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All They Want for Christmas is...Not These Things

Workplace Gift Do's and Don'ts

By Jessica Lawmaster A couple of years ago, I took to Instagram and asked folks about the best and worst gifts they have ever received from their employers. I was NOT prepared for the entertainment that followed.

I thought I'd pass along some advice (and giggles) to you this year.

Here are the TOP 11 WORST HOLIDAY GIFTS from employers that y'all shared:

1. An ugly glass award with my name spelled wrong.⁣ 2: A turkey. I am a vegetarian.⁣ 3. A ham. I was 17.⁣ 4. A half-frozen pumpkin pie.⁣ 5. Hats that we were all then forced to wear.⁣ 6. Credit to buy company swag.⁣ 7. A coupon to the hospital cafeteria.⁣ 8. A rock that said "FAMILY"⁣ 9. A "worry less" stone.⁣ 10. A container of stress putty.⁣ 11. A $20 Christmas bonus with taxes taken out so it was really $12 with a tract about Jesus's birthday.⁣

Okay, on a more helpful note, here are the types of GIFTS Y'ALL LOVE:

  1. A thoughtful handwritten card or note that demonstrates the recipient is truly seen - Expressions of care that are authentic and clearly unique to the recipient. Y'all shared that you often love this more than actual gifts.

  2. Cash...bonuses are much appreciated. For real. Stress balls don't pay the bills.

  3. Gift certificates to local businesses (bookstores, restaurants, grocery stores, etc.) People were most excited about being gifted with certificates to local shops, or something personal to them.

  4. Aside from the items above, some people reported liking local gifts (coffee, art, etc.) but it was clear that there is a fine line between nailing it and...failing it. They can go wrong very easily. When in doubt, go with options 1, 2, and/or 3.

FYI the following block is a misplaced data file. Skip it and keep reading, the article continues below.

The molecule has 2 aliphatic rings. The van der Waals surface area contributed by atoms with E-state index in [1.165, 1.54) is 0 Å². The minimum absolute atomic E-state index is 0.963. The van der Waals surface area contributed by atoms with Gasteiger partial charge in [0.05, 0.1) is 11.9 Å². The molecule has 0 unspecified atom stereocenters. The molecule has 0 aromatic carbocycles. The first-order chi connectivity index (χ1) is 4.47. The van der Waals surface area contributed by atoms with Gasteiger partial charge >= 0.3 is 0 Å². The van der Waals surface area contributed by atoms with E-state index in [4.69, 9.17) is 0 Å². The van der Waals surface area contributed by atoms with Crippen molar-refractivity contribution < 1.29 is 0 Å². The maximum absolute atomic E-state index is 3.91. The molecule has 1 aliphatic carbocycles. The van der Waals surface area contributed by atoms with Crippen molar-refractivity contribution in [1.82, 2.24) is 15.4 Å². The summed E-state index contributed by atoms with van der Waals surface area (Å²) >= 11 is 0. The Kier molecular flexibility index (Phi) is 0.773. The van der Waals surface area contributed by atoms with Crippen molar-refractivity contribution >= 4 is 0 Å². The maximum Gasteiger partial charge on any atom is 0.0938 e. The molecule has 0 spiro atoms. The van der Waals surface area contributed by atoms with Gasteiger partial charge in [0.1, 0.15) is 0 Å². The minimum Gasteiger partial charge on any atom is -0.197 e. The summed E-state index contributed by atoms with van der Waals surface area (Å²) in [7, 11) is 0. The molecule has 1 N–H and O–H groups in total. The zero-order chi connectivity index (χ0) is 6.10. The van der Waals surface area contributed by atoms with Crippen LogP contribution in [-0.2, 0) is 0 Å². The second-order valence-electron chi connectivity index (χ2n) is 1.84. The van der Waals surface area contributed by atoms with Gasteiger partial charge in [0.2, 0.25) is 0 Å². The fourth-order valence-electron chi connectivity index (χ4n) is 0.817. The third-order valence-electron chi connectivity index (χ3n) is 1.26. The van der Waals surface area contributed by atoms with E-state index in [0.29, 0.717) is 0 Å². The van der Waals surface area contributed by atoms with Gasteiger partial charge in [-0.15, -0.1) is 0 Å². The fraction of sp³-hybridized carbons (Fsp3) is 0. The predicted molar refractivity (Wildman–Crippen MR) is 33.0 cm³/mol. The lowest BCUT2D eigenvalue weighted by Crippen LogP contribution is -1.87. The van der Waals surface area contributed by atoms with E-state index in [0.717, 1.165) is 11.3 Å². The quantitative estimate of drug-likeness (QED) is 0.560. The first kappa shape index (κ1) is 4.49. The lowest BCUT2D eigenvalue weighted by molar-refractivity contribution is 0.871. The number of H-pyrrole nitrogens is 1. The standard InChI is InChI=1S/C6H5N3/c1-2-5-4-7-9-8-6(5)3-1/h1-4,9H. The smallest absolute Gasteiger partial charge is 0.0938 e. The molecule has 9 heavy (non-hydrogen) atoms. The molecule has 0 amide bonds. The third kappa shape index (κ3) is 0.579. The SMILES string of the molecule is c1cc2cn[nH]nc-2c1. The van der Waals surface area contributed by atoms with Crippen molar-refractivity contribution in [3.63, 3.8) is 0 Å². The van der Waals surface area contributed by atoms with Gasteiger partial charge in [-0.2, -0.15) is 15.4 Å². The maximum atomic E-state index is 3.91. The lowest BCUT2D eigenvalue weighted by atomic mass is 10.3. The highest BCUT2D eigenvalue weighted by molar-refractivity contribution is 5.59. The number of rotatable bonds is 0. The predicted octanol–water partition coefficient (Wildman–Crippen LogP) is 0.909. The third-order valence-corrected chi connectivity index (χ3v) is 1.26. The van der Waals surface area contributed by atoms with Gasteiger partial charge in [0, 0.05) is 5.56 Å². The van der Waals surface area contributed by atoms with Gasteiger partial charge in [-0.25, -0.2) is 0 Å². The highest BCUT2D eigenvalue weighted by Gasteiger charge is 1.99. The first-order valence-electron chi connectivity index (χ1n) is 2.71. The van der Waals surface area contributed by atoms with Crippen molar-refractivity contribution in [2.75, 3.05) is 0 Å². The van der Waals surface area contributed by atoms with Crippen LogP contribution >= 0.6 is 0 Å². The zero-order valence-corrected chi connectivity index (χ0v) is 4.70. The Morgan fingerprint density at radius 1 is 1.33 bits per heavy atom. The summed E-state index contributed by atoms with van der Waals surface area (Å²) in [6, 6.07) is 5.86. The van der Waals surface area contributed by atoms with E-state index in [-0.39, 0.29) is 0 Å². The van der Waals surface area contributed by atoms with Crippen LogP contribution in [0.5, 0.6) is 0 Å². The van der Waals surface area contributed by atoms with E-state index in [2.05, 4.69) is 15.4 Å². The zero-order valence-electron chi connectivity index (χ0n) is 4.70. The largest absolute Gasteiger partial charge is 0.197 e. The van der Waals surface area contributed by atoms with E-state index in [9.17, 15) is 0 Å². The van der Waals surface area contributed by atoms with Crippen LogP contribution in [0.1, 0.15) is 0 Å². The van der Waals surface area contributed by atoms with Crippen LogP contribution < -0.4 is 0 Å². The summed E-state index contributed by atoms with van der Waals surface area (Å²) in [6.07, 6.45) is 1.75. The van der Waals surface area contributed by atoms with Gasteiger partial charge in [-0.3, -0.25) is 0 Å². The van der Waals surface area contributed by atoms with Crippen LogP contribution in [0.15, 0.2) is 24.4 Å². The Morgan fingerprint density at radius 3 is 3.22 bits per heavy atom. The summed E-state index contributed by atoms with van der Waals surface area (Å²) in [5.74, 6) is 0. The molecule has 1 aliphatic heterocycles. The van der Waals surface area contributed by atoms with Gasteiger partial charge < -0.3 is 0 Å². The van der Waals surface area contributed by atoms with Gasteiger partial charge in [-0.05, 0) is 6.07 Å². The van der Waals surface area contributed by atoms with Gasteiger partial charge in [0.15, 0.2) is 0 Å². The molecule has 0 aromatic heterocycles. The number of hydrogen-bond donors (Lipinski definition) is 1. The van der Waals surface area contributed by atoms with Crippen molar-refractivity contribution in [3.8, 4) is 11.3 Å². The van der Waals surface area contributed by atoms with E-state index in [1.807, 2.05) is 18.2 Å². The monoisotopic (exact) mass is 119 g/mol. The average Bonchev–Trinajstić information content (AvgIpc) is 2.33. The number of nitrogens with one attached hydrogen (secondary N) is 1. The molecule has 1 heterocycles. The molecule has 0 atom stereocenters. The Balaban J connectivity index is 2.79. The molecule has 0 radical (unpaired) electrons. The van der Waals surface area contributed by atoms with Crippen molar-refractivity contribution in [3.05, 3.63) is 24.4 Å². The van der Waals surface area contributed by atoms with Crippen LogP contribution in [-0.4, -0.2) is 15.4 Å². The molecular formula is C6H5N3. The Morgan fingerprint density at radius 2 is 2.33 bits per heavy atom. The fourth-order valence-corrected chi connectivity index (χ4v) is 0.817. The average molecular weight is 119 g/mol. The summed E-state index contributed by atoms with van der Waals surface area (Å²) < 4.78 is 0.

5. Did I mention cash?


  • Remember that what YOU would like may not be what your employees/coworkers would want.

  • If you are an organization that is committed to liberation, consider gifts or gift cards from local businesses owned by BIPOC folks, women, and LGBTQIA+ community members.

  • Always include a thoughtful note that is specific to the recipient. Honor their strengths you noticed in the past year, as well as what you're excited about in the year ahead.

  • Get personal, but not weird. Keep it light, thoughtful, and bonus points for humor.

As this year comes to an end and you're looking for a thoughtful card that speaks from the heart and doesn't center a specific faith, check out The Kindred Shop's Holiday Collection.

However you decide to honor and celebrate your team this year, dig deep and get personal. And whatever you do, don't buy them meat.

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